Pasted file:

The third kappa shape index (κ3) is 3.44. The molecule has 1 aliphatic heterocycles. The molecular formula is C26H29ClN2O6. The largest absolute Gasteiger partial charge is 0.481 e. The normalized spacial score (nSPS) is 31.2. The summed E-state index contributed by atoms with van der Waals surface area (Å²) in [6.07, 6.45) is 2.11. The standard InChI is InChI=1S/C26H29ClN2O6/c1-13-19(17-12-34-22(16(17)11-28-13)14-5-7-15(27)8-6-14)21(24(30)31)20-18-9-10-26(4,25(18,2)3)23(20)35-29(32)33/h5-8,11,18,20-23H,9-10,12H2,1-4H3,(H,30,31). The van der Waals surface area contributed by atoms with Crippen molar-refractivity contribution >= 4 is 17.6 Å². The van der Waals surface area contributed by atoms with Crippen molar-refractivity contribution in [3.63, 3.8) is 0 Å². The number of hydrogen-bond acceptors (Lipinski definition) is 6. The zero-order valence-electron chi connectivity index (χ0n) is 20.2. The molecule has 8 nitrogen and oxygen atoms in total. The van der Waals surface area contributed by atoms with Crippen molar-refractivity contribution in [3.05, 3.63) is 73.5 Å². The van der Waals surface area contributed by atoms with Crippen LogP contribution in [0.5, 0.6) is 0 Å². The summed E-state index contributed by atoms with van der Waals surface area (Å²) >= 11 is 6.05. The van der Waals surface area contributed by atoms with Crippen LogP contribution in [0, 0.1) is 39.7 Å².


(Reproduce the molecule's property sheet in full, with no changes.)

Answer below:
The third kappa shape index (κ3) is 3.44. The molecule has 1 aliphatic heterocycles. The molecular formula is C26H29ClN2O6. The largest absolute Gasteiger partial charge is 0.481 e. The normalized spacial score (nSPS) is 31.2. The summed E-state index contributed by atoms with van der Waals surface area (Å²) in [6.07, 6.45) is 2.11. The standard InChI is InChI=1S/C26H29ClN2O6/c1-13-19(17-12-34-22(16(17)11-28-13)14-5-7-15(27)8-6-14)21(24(30)31)20-18-9-10-26(4,25(18,2)3)23(20)35-29(32)33/h5-8,11,18,20-23H,9-10,12H2,1-4H3,(H,30,31). The van der Waals surface area contributed by atoms with Crippen molar-refractivity contribution >= 4 is 17.6 Å². The van der Waals surface area contributed by atoms with Crippen molar-refractivity contribution in [3.63, 3.8) is 0 Å². The number of hydrogen-bond acceptors (Lipinski definition) is 6. The zero-order valence-electron chi connectivity index (χ0n) is 20.2. The molecule has 8 nitrogen and oxygen atoms in total. The van der Waals surface area contributed by atoms with Crippen molar-refractivity contribution in [3.05, 3.63) is 73.5 Å². The van der Waals surface area contributed by atoms with Crippen LogP contribution in [0.5, 0.6) is 0 Å². The summed E-state index contributed by atoms with van der Waals surface area (Å²) >= 11 is 6.05. The van der Waals surface area contributed by atoms with Crippen LogP contribution in [0, 0.1) is 39.7 Å².